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New York Islanders Trick or Treat

by Dyan LeBourdais / New York Islanders
Halloween: the holiday centered around ghosts, goblins, witches and witchcraft has been part of the North American tradition for centuries. On October 31, people of all ages who have spent weeks getting creative with their costume, spend their day carving pumpkins. Then at night, they hit the streets for trick-or-treating, to attend costume parties or take a walk through haunted houses.

The Islanders European players, Michael Grabner (Austria), Frans Nielsen (Denmark), Milan Jurcina (Slovakia), and Mark Streit and Nino Niederreiter (Switzerland) said that Halloween isn’t celebrated in their home countries, but that didn’t stop each of them from dressing up at Sunday night’s team Halloween party.

Niederreiter and Streit had one of the best combination costumes of the night as they dressed up as the Super Mario Brothers.

Mark Streit and Nino Niederreiter dress up as the Super Mario Brothers for Halloween 2011.
“We wanted to do something together, so we were talking about Dumb and Dumber or the characters from Top Gun, Goose and Maverick,” Streit said. “But we went to the store, put the costumes on and it looked pretty funny, so we went as the Mario Brothers instead. It was fun.”

When asked if Niederreiter was getting a head start on Movember, he said he started growing out a moustache about a week in advance to make his Halloween costume more authentic.

“I wanted to look more like Mario so I was growing a little ‘stache, but I am planning on shaving it today,” Niederreiter said. “It gets a little itchy to be honest.”

Matt Martin said, “It just makes so much sense that they were Mario and Luigi.”

Martin and Travis Hamonic also teamed up for a themed costume, except theirs hit closer to home. They dressed up in the same gear teammates Matt Moulson and John Tavares wear around the rink on a game day.

Martin carried around Moulson’s iPad while wearing a JT91 hat sideways, workout pants, wrist bands and a back pack. Hamonic wore a JT91 hat, barefoot running shoes that hug your toes like gloves, a back pack and carried around a jug of protein powder.

Moulson dressed as the Mad Hatter from Alice in Wonderland and said he had to sit through 45 minutes of make-up before looking perfect.

That kind of Halloween preparation takes dedication, something that kids can attest to when trying to make their costumes home made. Growing up, Tavares’ favorite costume was when he dressed as Batman, PA Parenteau’s was a cowboy. Martin and Kyle Okposo’s favorite costumes were when they dressed as Ninja Turtles.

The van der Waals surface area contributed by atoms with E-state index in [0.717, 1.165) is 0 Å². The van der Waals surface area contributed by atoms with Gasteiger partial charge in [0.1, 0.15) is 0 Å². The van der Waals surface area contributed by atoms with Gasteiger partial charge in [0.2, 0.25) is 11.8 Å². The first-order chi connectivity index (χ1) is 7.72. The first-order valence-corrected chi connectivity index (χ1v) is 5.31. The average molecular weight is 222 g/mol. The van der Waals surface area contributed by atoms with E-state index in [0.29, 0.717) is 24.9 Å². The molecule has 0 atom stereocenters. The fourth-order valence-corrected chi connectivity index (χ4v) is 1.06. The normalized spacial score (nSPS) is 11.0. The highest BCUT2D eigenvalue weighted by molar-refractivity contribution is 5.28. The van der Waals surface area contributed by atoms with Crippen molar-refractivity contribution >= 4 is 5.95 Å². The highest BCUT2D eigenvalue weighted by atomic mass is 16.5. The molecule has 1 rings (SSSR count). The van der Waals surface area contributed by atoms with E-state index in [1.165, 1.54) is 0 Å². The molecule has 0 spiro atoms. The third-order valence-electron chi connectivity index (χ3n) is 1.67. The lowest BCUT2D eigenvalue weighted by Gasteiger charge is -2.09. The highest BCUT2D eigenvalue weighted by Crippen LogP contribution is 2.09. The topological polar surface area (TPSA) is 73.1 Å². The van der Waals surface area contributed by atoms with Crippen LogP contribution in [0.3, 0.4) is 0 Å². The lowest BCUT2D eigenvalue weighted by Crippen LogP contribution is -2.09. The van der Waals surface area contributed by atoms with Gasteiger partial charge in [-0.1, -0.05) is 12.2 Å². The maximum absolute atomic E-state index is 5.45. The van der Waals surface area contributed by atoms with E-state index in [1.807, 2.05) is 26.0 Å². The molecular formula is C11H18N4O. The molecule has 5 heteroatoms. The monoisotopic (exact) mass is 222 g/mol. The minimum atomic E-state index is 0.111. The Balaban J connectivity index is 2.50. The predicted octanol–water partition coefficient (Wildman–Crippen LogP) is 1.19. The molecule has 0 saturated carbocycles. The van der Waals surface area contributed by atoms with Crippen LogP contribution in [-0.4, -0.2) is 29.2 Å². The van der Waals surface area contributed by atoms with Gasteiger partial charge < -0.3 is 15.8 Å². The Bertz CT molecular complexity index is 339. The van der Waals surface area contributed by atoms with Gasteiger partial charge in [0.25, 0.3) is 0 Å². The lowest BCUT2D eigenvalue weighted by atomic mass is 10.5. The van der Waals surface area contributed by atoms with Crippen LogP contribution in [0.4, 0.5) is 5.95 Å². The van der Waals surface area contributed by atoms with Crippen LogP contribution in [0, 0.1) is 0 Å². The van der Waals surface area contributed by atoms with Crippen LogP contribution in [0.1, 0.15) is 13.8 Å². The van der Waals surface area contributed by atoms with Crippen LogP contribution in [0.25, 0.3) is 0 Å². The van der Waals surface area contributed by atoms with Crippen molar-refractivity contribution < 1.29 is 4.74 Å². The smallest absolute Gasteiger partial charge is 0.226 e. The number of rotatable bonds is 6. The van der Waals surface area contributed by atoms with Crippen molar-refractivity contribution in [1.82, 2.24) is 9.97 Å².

But Halloween is also one of the holidays kids can be most expressive of themselves and who they want to be. So it’s only fitting that Al Montoya and Hamonic’s best trick-or-treat memories happened wearing hockey gear.

“The only time I remember not going as a hockey player was when I was about four,” Hamonic said. “I went as a clown and I hated it, I cried the whole time. I didn’t want to be in a clown suit.”

Hamonic continued, “Back in Winnipeg, at this time of year, it’s always freezing. So we’d have to make our costumes and I would have to wear my brother’s jerseys because he was five years older than me and it was the only one that would fit over my winter jacket and my tuque.”

Matt Moulson as the Mad Hatter, John Tavares as a cop, PA Parenteau as a Greek God for Halloween 2011.
Montoya said, “I would have to say my first costume that I can remember was a hockey player. I know it’s an easy one, but wearing it to school with skates and everything. I kept my skate guards on. That was the best.”

Halloween may be most fun for the dad’s on the team who get to take their young ones out trick-or-treating on Long Island on Monday night. Marty Reasoner’s kids dressed up as Winnie the Pooh and Tigger, while Jay Pandolfo’s son is going as a Sesame Street character, perfect for a two-year-old.

“He is pretty excited,” Pandolfo said. “He’s Cookie Monster and he’s pretty fired up. It’s going to be fun to take him out today and take him around the neighborhood. We are going to go with Mottau’s kids and he’s got four, so it’ll be fun to take them out.”

Each of Mottau’s kids has a home-made costume. His son is a fireman, while his eldest daughter is going to be a movie star and got to put on big girl make-up for the first time. The youngest two are cupcakes, which were hand-crafted out of silver spray-painted lamp shades, pink shawls for frosting decorated with glitter for sprinkles and a red hat for a cherry on top.

Mottau said, “The kids are all excited. They have their costumes on in school today.”

Mottau can remember being just as excited as his kids were when they got ready for school Monday morning. His favorite Halloween was at age eight, when his mother made him an E.T. costume.

“It was awesome, but I got bit by a dog because the thing was afraid of me,” Mottau said. “I went to pat the thing, but my costume had stuffing in the fingers - you know ET had long fingers - and I was like ‘hey’ and the thing bit me in the leg.”

Bite or no bite, he still collected more than enough Halloween candy to live on a sugar high for weeks.

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